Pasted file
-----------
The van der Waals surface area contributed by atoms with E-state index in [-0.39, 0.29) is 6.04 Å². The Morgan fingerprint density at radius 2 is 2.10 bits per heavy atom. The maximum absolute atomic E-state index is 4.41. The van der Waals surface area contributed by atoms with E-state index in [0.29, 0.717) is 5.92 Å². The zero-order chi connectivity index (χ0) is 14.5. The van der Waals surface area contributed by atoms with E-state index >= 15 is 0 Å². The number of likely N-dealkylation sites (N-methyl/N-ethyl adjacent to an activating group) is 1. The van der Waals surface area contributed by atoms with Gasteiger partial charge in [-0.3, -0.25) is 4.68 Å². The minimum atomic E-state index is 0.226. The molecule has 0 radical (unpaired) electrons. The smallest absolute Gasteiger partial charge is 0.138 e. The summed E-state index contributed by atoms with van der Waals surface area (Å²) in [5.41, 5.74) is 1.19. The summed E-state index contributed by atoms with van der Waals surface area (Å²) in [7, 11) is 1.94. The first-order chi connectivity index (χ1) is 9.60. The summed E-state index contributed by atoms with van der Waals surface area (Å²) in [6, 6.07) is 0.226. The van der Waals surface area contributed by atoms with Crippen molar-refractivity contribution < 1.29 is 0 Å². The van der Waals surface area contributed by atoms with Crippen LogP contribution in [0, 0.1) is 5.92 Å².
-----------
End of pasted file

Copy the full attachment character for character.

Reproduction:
The van der Waals surface area contributed by atoms with E-state index in [-0.39, 0.29) is 6.04 Å². The Morgan fingerprint density at radius 2 is 2.10 bits per heavy atom. The maximum absolute atomic E-state index is 4.41. The van der Waals surface area contributed by atoms with E-state index in [0.29, 0.717) is 5.92 Å². The zero-order chi connectivity index (χ0) is 14.5. The van der Waals surface area contributed by atoms with E-state index >= 15 is 0 Å². The number of likely N-dealkylation sites (N-methyl/N-ethyl adjacent to an activating group) is 1. The van der Waals surface area contributed by atoms with Gasteiger partial charge in [-0.3, -0.25) is 4.68 Å². The minimum atomic E-state index is 0.226. The molecule has 0 radical (unpaired) electrons. The smallest absolute Gasteiger partial charge is 0.138 e. The summed E-state index contributed by atoms with van der Waals surface area (Å²) in [5.41, 5.74) is 1.19. The summed E-state index contributed by atoms with van der Waals surface area (Å²) in [7, 11) is 1.94. The first-order chi connectivity index (χ1) is 9.60. The summed E-state index contributed by atoms with van der Waals surface area (Å²) in [6, 6.07) is 0.226. The van der Waals surface area contributed by atoms with Crippen molar-refractivity contribution < 1.29 is 0 Å². The van der Waals surface area contributed by atoms with Crippen LogP contribution in [0, 0.1) is 5.92 Å².